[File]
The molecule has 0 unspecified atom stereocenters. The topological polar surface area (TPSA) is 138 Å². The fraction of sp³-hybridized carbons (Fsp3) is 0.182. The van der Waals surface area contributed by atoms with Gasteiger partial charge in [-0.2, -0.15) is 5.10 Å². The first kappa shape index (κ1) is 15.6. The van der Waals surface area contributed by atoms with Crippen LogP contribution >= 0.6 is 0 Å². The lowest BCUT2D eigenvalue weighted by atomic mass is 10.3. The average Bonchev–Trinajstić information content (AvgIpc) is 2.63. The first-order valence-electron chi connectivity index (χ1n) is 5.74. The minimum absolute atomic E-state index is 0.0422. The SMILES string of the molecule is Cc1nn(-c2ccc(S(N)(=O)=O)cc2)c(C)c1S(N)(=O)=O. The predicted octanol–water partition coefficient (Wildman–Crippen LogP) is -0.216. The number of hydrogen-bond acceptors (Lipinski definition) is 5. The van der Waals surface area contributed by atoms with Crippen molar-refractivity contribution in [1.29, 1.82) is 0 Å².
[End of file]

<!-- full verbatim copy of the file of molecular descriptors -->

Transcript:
The molecule has 0 unspecified atom stereocenters. The topological polar surface area (TPSA) is 138 Å². The fraction of sp³-hybridized carbons (Fsp3) is 0.182. The van der Waals surface area contributed by atoms with Gasteiger partial charge in [-0.2, -0.15) is 5.10 Å². The first kappa shape index (κ1) is 15.6. The van der Waals surface area contributed by atoms with Crippen LogP contribution >= 0.6 is 0 Å². The lowest BCUT2D eigenvalue weighted by atomic mass is 10.3. The average Bonchev–Trinajstić information content (AvgIpc) is 2.63. The first-order valence-electron chi connectivity index (χ1n) is 5.74. The minimum absolute atomic E-state index is 0.0422. The SMILES string of the molecule is Cc1nn(-c2ccc(S(N)(=O)=O)cc2)c(C)c1S(N)(=O)=O. The predicted octanol–water partition coefficient (Wildman–Crippen LogP) is -0.216. The number of hydrogen-bond acceptors (Lipinski definition) is 5. The van der Waals surface area contributed by atoms with Crippen molar-refractivity contribution in [1.29, 1.82) is 0 Å².